In arguing that powwows are sites of semiotic struggles, I am conceptualizing them--and thus "reading" them--as cultural texts. This approach is made possible by (re)conceptualizing textual forms, as practitioners in the interdisciplinary field of cultural studies have done. For them "texts" include a range of forms produced and consumed within the contexts of everyday life. As Graeme Turner (1990) proposes, texts include "cultural practices, rituals, dress, and behaviour as well as the more fixed and `produced' texts such as television programs or advertisements" (p. 112). Moreover, within cultural studies the (also reconceptualized) goal of textual analysis is "not to set up a canon of rich and rewarding texts we can return to as privileged objects" (p. 23); nor is it (only) to analyze the structures of individual texts. Instead, texts are approached as sites where cultural meanings become available to the analyst, and especially as "site[s] for examining the wider structures that produced them" (p. 23). Finally, texts and audiences are seen to generate their meanings in relation to each other, within specific contexts, so that ethnographic studies of particular settings are required. Such fieldwork, which I want to refer to as "semio-ethnography," is attentive to the (contested) meanings of aesthetic signs, and to the conventions employed to promote their intended meanings.

If powwows are sites for the politics of signification, then such semiotic struggle is waged (among other ways) through expressive visual forms. Indeed, it seems to me that powwows privilege the visual--and also the aural--over the written word. That is, I believe it is possible to see and to hear powwow signs that bear the imprint of the broader, and the changing, political context, and the imprint of the local setting as well.

Consider, for example, transformations in the semiotic deployment of flags at powwows in Ontario over the past decade. Throughout the 1980s the Ontario powwows I attended began when Indian veterans led the Grand Entry of dancers onto the powwow grounds. Wearing military uniforms or their dancing outfits, veterans paraded the Canadian flag, and when dancers from the United States were participating, the American flag as well. This display at powwows of Canada's national flag, along with military insignia and uniforms, has constituted a dramatic challenge to the widely circulated idea that Indians are surviving primitives who cling to an anachronistic way of life. By parading the Canadian flag, powwow performers have challenged the presumption that a pagan ceremony from bygone days was about to begin.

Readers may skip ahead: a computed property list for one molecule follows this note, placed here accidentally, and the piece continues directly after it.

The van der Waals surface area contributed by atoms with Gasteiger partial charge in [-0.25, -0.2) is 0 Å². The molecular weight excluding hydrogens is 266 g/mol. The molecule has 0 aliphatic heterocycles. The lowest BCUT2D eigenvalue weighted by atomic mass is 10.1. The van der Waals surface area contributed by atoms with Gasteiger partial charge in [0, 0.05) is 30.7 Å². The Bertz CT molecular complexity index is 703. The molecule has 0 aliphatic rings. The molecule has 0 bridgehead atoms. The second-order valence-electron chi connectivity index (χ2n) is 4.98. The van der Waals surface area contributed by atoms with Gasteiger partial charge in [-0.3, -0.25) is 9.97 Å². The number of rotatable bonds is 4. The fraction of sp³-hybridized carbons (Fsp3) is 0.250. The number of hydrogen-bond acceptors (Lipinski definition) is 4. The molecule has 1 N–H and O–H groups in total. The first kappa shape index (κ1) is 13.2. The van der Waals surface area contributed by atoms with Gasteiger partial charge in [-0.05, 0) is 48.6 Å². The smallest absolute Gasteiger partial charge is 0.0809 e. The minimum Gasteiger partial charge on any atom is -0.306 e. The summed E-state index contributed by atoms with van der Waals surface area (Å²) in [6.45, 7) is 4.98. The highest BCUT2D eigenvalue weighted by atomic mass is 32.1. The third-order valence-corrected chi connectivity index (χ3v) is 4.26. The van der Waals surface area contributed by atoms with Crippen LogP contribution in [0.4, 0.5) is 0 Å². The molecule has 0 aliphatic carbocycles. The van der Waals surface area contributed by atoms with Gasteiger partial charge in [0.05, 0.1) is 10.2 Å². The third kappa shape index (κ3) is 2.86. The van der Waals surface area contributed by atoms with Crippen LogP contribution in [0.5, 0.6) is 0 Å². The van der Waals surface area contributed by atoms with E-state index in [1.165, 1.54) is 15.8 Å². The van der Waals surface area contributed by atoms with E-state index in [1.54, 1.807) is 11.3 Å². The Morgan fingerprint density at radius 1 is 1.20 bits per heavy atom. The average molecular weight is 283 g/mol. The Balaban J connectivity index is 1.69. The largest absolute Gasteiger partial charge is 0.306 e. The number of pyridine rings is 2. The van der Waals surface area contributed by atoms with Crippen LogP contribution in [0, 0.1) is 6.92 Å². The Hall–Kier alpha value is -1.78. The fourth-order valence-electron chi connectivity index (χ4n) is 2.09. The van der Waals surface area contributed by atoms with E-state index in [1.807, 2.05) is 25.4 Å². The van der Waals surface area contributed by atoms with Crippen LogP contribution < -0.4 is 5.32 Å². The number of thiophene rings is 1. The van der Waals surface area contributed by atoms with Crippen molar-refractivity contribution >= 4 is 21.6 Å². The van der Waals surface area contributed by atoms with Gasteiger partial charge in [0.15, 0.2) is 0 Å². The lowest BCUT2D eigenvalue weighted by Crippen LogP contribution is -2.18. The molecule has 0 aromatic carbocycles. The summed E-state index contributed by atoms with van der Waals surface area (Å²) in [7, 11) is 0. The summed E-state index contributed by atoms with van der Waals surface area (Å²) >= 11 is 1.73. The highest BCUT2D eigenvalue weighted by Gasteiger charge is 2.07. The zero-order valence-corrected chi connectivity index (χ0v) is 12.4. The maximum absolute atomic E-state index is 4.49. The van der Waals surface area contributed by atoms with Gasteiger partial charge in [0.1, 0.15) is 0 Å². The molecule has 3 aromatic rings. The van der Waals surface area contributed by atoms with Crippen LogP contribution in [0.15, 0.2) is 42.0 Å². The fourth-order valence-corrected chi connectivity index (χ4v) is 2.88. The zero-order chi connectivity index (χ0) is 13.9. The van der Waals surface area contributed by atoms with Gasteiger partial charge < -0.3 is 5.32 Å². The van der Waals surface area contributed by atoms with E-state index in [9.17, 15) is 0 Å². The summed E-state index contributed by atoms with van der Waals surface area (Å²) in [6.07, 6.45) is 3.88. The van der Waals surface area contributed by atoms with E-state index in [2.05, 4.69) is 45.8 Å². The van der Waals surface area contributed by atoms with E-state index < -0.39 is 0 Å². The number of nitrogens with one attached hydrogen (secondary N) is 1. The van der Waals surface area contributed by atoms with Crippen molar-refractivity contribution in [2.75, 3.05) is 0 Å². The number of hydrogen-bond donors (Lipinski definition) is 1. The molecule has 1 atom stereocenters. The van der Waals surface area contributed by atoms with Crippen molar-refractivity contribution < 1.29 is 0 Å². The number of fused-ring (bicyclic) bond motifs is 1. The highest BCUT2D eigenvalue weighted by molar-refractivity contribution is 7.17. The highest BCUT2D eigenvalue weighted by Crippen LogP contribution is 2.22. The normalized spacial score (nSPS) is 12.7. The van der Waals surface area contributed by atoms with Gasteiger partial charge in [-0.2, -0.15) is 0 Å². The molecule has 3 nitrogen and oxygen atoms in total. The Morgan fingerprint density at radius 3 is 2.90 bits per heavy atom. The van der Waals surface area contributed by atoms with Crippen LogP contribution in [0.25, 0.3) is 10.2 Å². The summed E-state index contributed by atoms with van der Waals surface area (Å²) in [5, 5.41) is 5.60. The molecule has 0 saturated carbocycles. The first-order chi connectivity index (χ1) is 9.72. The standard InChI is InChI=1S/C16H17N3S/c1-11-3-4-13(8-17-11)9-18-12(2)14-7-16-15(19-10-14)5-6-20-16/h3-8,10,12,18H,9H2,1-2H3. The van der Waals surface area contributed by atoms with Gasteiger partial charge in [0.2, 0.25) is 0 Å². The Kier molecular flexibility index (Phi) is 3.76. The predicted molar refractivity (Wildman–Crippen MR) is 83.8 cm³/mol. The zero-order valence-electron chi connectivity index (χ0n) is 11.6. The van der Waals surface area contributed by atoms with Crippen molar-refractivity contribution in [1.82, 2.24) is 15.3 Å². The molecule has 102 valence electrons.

Instead, such signs have signified actions which aboriginal peoples have adopted in their attempts to survive under conditions that have often been oppressive. The explicit purpose of veteran flag bearers (and of powwow committees who have recruited them) has been to honour aboriginal soldiers who have fought in the armed forces of the Canadian state. This intent has reflected a strategy whereby some Natives have participated in national institutions such as the military in order to enhance their claims for employment, prestige, and other rewards available in the wider society. Given their subjugated position within Canada, such symbolic expressions of Native patriotism have provided an ideological basis for Native access to Canada's dominant political discourse. That is, Natives have sought to legitimate claims for better treatment through these reminders of their commitment to nationalistic values.

The Kahnawake Powwow as a Post-Oka Text

Let us return to the summer of 1991 and the powwow mounted at Kahnawaki. As York & Pindera have documented (1991), not only had this community been involved in the previous summer's crisis, but it has a long history of conflict with the Canadian state going back to the early decades of the twentieth century when it first began to resist the imposition on it of the Indian Act (p. 123). Although categorized as a reserve under the federal Indian Act, Kahnawake's Mohawk have consistently refused this designation; to them, Kahnawake is Mohawk territory and they are members of the Mohawk Nation (p. 115). Since the mid-1980s this conflict has escalated as Mohawks at Kahnawake have set up lucrative cigarette and bingo operations which state officials consider illegal. In June of 1988, warriors from Kahnawake seized the Mercier Bridge after two hundred RCMP officers raided cigarette stores on the reserve "in what became a dress rehearsal for the blockade of the bridge in 1990" (p. 187). Their 1990 blockade during Oka inconvenienced 60,000 commuters living in Montreal's south-shore suburbs and had a devastating effect on nearby businesses (p. 230). Ugly demonstrations against Mohawks by Kahnawake's non-aboriginal neighbours were shown across Canada on TV, including the burning in effigy of Mohawk warriors. When the crises finally ended in September of 1990, relations between Kahnawake's Mohawks and their non-aboriginal neighbours were clearly at an all-time low.